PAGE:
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Boeing 737 AEW&C
Boeing 737 AEW&C aircraft of the Royal Australian Air Force
Role Airborne early warning and control (AEW&C)
Manufacturer Boeing Defense, Space & Security
First flight 2004
Introduction Early 2009[1]
Status In use
Primary users Royal Australian Air Force
Turkish Air Force
Republic of Korea Air Force
Number built 14
Developed from Boeing 737 Next Generation

The Boeing 737 AEW&C is a twin-engine airborne early warning and control aircraft. It is lighter than the 707-based Boeing E-3 Sentry, and mounts a fixed, electronically scanned radar antenna instead of a rotating one. It was designed for the Royal Australian Air Force (RAAF) under "Project Wedgetail" and designated E-7A Wedgetail. The 737 AEW&C has also been selected by the Turkish Air Force (under "Project Peace Eagle", Turkish: Barış Kartalı) and the Republic of Korea Air Force ("Project Peace Eye", Korean: "피스 아이"), and has been proposed to Italy and the United Arab Emirates.

Design and development

In the 1990s, Australia began forming a need for an airborne early warning and control (AEW&C) aircraft. In 1996, Australia issued a request for proposal (RFP) for the aircraft for the RAAF under Project Wedgetail.[2] In 2000, Australia awarded Boeing Integrated Defense Systems a contract to supply four AEW&C aircraft with options for three additional aircraft.[citation needed]

RAAF Wedgetail aerial refueling during RIMPAC 2012

The 737 AEW&C is based on Boeing Business Jet 1; a 737-700IGW airframe variant of the Boeing 737 Next Generation, roughly similar to the 737-700ER. The aircraft uses the Northrop Grumman Electronic Systems Multi-role Electronically Scanned Array (MESA) radar. The L-band (1 to 2 GHz) electronically scanned AEW and surveillance radar is located on a dorsal fin on top of the fuselage, dubbed the "top hat", and is designed for minimal aerodynamic effect. The radar is capable of simultaneous air and sea search, fighter control and area search, with a maximum range of over 600 km (look-up mode). When operating in look-down mode against fighter-sized target, the maximum range is in excess of 370 km. When used against maritime targets, the maximum range is over 240 km for frigate-sized targets. MESA is capable of simultaneously tracking 180 targets and conducting 24 intercepts. In addition, the radar antenna array is also doubled as an ELINT array, with a maximum range of over 850 km at 9,000 meter altitude.[3] The 10.8 m long by 3.4 m high antenna assembly incorporates 7.3 m long by 2.7 m high Side-Emitting Electronic Manifold array, with the top hat supporting array providing 120° coverage on port and starboard side, while the top hat array itself provides 60° fore and aft, thus providing a complete 360° coverage. The radar's beam can be set for a 2° to 8° width, while scan duration can be set from 3 sec to 40 sec. Radar signal processing equipment and central computer are installed directly below the antenna array.[4]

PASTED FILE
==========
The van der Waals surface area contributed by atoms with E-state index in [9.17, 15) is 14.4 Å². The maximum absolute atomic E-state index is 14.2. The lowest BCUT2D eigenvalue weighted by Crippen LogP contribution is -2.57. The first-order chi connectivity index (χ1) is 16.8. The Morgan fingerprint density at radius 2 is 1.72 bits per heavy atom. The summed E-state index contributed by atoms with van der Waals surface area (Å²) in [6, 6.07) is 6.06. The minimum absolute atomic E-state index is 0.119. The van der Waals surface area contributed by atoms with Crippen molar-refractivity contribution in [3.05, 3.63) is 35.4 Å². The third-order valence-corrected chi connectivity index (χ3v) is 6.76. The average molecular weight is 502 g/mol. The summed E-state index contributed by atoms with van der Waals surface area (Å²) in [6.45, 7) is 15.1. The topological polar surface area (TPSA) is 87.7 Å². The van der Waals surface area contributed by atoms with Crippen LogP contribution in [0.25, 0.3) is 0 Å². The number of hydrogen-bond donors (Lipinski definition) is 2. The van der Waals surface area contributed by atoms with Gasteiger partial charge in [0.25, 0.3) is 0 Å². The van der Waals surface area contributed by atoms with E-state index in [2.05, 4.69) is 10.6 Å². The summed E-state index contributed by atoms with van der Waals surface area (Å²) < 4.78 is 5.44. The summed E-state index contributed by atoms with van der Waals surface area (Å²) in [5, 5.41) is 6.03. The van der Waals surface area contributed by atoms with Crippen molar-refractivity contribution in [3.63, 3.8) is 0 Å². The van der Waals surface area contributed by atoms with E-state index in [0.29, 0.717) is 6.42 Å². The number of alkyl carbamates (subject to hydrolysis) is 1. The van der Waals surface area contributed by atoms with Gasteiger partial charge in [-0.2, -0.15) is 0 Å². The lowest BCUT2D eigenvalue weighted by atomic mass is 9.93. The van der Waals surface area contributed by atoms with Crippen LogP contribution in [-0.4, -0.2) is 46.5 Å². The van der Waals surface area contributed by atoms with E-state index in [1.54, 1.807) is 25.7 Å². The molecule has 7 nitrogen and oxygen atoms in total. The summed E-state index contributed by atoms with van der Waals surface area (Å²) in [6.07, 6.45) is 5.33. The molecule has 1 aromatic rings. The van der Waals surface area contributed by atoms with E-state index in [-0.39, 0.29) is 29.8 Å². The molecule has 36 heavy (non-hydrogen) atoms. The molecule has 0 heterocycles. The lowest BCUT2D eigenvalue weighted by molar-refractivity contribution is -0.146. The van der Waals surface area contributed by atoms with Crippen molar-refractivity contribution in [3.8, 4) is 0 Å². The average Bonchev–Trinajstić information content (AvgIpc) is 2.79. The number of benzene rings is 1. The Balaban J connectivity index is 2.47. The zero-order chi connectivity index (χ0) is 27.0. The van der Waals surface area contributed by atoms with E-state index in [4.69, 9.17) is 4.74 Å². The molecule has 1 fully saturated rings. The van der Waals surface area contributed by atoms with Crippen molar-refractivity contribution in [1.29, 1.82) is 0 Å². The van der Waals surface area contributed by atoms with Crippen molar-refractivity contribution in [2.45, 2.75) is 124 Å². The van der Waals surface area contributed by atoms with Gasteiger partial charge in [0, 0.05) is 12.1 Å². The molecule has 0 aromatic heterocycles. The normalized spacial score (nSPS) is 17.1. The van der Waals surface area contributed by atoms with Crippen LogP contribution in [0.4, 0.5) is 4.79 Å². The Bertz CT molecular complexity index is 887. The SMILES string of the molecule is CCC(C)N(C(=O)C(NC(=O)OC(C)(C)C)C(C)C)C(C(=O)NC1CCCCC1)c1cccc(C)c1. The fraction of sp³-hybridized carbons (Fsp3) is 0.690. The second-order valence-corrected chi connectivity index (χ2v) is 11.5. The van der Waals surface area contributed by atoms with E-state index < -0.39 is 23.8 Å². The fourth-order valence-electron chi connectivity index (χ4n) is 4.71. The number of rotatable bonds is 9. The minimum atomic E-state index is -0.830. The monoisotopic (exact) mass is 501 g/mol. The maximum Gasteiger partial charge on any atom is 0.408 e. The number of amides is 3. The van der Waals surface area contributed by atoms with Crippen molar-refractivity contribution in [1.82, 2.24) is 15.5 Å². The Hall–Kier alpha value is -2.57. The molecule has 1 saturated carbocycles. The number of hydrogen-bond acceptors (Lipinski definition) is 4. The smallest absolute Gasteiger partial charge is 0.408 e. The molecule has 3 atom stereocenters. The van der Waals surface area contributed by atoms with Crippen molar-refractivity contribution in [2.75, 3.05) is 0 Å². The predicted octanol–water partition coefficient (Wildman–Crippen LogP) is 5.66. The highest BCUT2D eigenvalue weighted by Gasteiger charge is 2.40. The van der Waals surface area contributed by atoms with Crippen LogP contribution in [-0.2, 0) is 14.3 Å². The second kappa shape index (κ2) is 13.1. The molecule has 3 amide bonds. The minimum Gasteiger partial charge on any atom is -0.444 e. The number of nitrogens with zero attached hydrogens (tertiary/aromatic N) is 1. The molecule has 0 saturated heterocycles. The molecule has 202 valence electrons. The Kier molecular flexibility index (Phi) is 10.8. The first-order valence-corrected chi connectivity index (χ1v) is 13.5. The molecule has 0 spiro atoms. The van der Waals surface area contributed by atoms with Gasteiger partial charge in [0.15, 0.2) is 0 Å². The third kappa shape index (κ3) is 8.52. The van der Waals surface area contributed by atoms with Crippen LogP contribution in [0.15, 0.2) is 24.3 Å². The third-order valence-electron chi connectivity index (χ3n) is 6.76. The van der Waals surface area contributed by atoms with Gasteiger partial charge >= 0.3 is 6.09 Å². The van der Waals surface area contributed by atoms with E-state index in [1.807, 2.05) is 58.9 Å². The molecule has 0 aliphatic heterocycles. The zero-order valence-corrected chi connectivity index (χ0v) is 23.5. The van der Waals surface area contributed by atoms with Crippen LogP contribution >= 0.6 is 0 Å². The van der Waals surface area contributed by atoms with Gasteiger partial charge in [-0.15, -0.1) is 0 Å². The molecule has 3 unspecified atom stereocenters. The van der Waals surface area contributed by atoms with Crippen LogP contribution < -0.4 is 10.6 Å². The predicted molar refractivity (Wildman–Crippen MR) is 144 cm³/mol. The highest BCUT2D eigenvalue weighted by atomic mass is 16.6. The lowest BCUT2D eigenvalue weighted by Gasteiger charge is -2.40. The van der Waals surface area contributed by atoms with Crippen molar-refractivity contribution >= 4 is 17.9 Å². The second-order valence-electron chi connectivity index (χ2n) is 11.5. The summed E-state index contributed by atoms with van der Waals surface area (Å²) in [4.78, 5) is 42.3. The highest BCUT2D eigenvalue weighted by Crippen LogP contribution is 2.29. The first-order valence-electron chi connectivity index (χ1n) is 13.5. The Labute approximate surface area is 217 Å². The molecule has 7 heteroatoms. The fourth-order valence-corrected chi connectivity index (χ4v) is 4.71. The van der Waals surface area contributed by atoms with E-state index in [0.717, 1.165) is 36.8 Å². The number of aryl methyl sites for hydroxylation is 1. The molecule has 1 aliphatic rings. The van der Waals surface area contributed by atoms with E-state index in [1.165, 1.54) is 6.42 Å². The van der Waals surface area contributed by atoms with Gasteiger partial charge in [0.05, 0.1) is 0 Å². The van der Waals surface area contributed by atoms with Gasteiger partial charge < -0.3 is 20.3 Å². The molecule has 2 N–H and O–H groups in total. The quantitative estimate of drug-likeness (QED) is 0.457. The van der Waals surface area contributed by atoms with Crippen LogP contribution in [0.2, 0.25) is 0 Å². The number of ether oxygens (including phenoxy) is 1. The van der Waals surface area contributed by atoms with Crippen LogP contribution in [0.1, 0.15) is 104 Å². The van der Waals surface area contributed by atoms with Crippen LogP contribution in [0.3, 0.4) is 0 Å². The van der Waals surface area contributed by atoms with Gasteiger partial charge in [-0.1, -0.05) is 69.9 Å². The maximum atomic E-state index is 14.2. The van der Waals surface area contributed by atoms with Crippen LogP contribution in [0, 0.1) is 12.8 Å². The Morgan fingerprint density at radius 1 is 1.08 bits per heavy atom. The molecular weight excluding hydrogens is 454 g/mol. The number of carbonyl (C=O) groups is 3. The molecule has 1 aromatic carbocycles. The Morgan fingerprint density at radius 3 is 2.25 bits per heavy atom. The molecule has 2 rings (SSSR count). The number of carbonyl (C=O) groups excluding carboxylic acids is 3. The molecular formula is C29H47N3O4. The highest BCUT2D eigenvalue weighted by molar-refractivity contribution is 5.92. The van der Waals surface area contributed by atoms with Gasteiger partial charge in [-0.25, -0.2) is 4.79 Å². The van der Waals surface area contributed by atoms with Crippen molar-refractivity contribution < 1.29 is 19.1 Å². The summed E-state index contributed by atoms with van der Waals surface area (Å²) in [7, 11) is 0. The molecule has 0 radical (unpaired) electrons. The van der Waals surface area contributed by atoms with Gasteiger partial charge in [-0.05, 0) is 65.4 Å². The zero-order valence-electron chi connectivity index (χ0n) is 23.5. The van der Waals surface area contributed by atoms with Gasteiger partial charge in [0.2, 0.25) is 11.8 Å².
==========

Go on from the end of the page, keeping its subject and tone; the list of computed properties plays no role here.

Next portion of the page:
Other modifications include ventral fins to counterbalance the radar and countermeasures mounted on the nose, wingtips and tail. In-flight refueling is via a receptacle on top of the forward fuselage. The cabin features eight operator consoles with sufficient space for four more; the Australian fleet will operate ten consoles with space for two more (four on port side and six on the starboard side).[5] Northrop Grumman's MESA radar also formed the basis for the same company's Multi-Platform Radar Technology Insertion Program (MP-RTIP) which was developed for the United States Air Force's E-10 MC2A aircraft.[citation needed]

Operational history


Two RAAF Wedgetail at RED FLAG 2013 exercises

Australia ordered four AEW&C aircraft with options for three additional aircraft. Australia has since taken up two of those options. Aircraft deliveries were to begin in 2006, but significant program delays due to integration problems have occurred. The first two Wedgetail aircraft were assembled and underwent testing in Seattle, Washington. The remaining aircraft are to be assembled by Boeing Australia.[citation needed]

For the Australian aircraft, Boeing and Northrop are teamed with Boeing Australia, and BAE Systems Australia. Boeing Australia will provide training, maintenance and support, BAE provides EWSP systems, Electronic Support Measures (ESM) systems and ground support systems.[citation needed]

On 29 June 2006 the Australian Minister for Defence, Brendan Nelson, announced that Boeing had recently informed the Australian Government that the Wedgetail project had fallen behind schedule. According to Nelson's press release, the company had previously maintained that the project was on schedule.[6] Boeing announced an 18 month delay, due to problems integrating radar and sensor computer systems, and was not expected to deliver the aircraft until early 2009. Additionally, Boeing took $770 million in charges in 2006 for the delayed aircraft.[7] Furthermore, on 20 June 2008 Boeing announced another delay to the Australian program, due primarily to integration of the radar and Electronic Support Measure (ESM) systems.[8]

On 16 March 2009 Boeing demonstrated control of three ScanEagle UAS from a Wedgetail AEW&C aircraft.[9]

On 26 November 2009 Boeing delivered the first two 737 AEW&C aircraft to the Royal Australian Air Force (RAAF).[10] Initially these aircraft remained Boeing owned and operated, then on 5 May 2010 the RAAF formally accepted these aircraft into service.[11] The RAAF accepted its sixth 737 AEW&C aircraft on 5 June 2012; this is the last of Wedgetail Australia had on order.[12] All Australian aircraft are to be operated by No. 2 Squadron RAAF and will be based at RAAF Base Williamtown with a permanent detachment at RAAF Base Tindal.[citation needed] In November 2012, Wedgetail aircraft achieved Initial Operational Capability; this provides world-class AEW&C capabilities for the RAAF.[13]


A Boeing 737 AEW&C Peace Eagle of the Turkish Air Force in Dubai